So why do some sites die behind paywalls, while others thrive? Shafer thinks he knows:
Not all successful paid sites are alike, but they all share at least one of these attributes: 1) They are so amazing as to be irreplaceable. 2) They are beautifully designed and executed and extremely easy to use. 3) They are stupendously authoritative.
He goes on to list examples like ConsumerReports.org, MLB.TV, CooksIllustrated.com and “genealogical, fantasy sports, gambling, and pornography sites”—a collection that doesn’t entirely support his three-point test for content that people will pay for. The Economist, meanwhile, usefully notes that “There are a great many paid-for newsletters, from the Stockman Grass Farmer to the Gaming Industry Weekly Report.”
So what’s the upshot? People will pay for content that is difficult or impossible to get elsewhere, either because:
- the information itself is unique, as with Consumer Reports, Cooks Illustrated, and the Gaming Industry Weekly Report, or
- the information is surrounded by obviously and uniquely valuable analysis and context, as with the financial newspapers.
The first is an easy sell; the second is a bitch and a half.
If your content meets either of the above criteria, you’ll also be attractive to advertisers. Funny, that.
Most content that professional content strategists work with is subsidized by its function as a marketing or sales tool (which, for me, includes corporate communications, customer service, and PR). There are plenty of exceptions, like interface copy, purely informative content, and intranets, but this category covers most content produced by institutions who don’t consider themselves publishers.
It also subsidizes the blogs and personal of freelancers and other independent artists and craftspeople, the publication of most nonfiction books, magazines like A List Apart, and bucketloads of the awful content designed to confuse and clog search engines.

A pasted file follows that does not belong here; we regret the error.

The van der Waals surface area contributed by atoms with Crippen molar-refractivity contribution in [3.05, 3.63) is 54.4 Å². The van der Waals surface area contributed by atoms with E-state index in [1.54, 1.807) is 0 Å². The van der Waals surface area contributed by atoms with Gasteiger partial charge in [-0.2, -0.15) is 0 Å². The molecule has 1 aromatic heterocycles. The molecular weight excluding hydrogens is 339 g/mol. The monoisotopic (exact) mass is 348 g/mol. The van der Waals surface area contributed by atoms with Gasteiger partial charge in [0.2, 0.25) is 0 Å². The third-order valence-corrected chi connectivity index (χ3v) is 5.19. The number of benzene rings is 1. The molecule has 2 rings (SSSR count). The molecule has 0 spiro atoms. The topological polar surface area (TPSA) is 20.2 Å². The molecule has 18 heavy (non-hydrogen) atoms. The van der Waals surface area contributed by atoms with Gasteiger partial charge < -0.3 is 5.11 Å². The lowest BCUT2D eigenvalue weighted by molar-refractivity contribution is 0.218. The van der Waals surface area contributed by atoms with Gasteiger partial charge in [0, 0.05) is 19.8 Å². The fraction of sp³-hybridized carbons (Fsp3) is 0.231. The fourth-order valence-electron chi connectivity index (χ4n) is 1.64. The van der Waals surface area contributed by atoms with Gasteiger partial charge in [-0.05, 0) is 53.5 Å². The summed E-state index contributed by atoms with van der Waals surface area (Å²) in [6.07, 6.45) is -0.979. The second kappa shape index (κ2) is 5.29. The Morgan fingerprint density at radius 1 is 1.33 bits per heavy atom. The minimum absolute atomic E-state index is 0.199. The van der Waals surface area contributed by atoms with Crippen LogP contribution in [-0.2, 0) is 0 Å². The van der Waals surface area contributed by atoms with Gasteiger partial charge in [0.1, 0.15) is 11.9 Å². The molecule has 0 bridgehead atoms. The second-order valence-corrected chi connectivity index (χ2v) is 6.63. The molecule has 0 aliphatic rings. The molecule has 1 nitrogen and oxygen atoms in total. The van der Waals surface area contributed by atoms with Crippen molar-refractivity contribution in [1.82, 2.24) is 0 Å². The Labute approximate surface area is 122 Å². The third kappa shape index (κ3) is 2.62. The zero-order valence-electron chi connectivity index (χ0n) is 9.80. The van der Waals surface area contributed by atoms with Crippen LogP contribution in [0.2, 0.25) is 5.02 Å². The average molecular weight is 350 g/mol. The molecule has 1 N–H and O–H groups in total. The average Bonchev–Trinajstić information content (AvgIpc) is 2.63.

We already help clients ask the right questions about this: Can I afford to spend X amount of time and money on marketing? If yes, great. If no… Am I sure that’s really true? Am I spending more money doing less effective things? (And if I am sure, what can I afford to do?)
Paid Delivery Channels: The New Hotness
The iPad isn’t going to “save publishing,” but the sale of delivery channels via iPhone and iPad applications may be the proof of concept the industry needs to develop a paid delivery model.
At our SXSW panel earlier this month, I mentioned that the iPhone/iPad app frenzy may be useful primarily as a way of training users to expect to pay for convenience. Yesterday, Slate‘s Jacob Weisberg—who certainly knows a lot more about the business of publishing than I do—gave an interview about Slate‘s iPhone app and the notion of training users to fork over money:
My philosophy about this is we want to keep the content free but people to pay for the convenience of delivery in mobile forms…. I think it makes a lot of sense but I also think it’s very important that we train users at an early stage to expect to pay for mobile.
This is important.
Of course, paid channels are easy to get wrong. The same principles of good publishing and design elsewhere on the web—give users what they want, don’t make them think, make your design both functional and beautiful, plan for long-term maintenance—hold true in the development of successful mobile applications.
We should be helping our clients ignore the hype, focus on those parts of the model that make sense for them, and make smart choices about integrating paid delivery channels into their immediate and long-term plans.
Next week on Incisive: The next big challenge—making it simple.